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Everything posted by Frobby

  1. My point (and going back to the post about the Cubs that started this) is that 47-115 and 71-91 are two very different starting points when deciding how to get back to being a contender. To me, the Cubs have choices; the Orioles really didn’t, by the time Elias got here (and arguably even before that). If your point is that Elias knew what he was getting into, well sure he did. And if you’re saying the owners picked him because his vision was consistent with the approach they wanted to take (and had already set out on), I’m fine with that too.
  2. Ray Searage, who was pitching coach of the Pirates at the time Lyles was there, had an excellent reputation and a very nice run in Pittsburgh, though he was fired at the end of 2019 and the Pirates had their worst ERA during his tenure that season. Per his Wikipedia page: As the Pirates' pitching coach, Searage was credited with rejuvenating the careers of Francisco Liriano, Edinson Vólquez, Charlie Morton, J. A. Happ, and A. J. Burnett.
  3. The Lyles move concerns me more than Odor, because it feels like we are spending money just to say we spent it. We probably could have gotten a similar pitcher in February for considerably less money. $7 mm should buy someone better. Of course, getting pitchers to come to Baltimore right now isn’t easy.
  4. True. I hope it goes better this year for those guys, and of course, for Grayson. And Bradish. It’s amazing to me how Tampa never seems to have these hiccups. They bring up a guy like Baz and he looks good right away. Granted, he was a highly regarded prospect, but seems like even our better prospects never seem to debut smoothly.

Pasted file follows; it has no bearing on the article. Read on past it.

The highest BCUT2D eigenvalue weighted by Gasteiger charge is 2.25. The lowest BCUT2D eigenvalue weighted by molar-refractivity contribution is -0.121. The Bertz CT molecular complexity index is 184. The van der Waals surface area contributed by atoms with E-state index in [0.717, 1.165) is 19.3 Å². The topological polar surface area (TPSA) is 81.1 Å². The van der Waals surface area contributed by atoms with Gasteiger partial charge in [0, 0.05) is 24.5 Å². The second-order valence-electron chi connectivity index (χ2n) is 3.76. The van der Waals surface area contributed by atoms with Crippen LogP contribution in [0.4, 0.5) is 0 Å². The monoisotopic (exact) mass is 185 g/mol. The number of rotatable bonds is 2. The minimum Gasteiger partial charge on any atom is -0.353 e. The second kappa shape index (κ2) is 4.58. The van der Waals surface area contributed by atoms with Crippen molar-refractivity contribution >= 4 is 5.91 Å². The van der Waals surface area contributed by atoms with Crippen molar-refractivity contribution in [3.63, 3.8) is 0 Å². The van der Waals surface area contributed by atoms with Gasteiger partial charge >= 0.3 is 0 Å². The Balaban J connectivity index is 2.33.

5. Well, the issue is whether he really will get us into the 6th inning most nights. That depends on how hard he’s getting hit, particularly when the middle innings roll around.
  6. Can’t argue with that. Hard to say if the Elias team bears any blame for his lack of progress, but it’s happened on their watch. Overall, they seem to be doing a good job developing hitters and nobody wins them all.
  7. I think Lyles has far less upside than Ubaldo had. Ubaldo was terrible for us, but he had several seasons in his career that were far beyond what Lyles has ever done. He came to Baltimore with a career 3.92 ERA despite having spent 6 seasons pitching in Coors Field. (It should be noted that Lyles also pitched in Coors for 3.7 seasons.). Lyles is much more of a stopgap than Ubaldo was supposed to be. Honestly, I haven’t really found any veteran pitcher the O’s have ever signed who got paid as much as Lyles with such a mediocre track record. Even the “innings eater” rationale is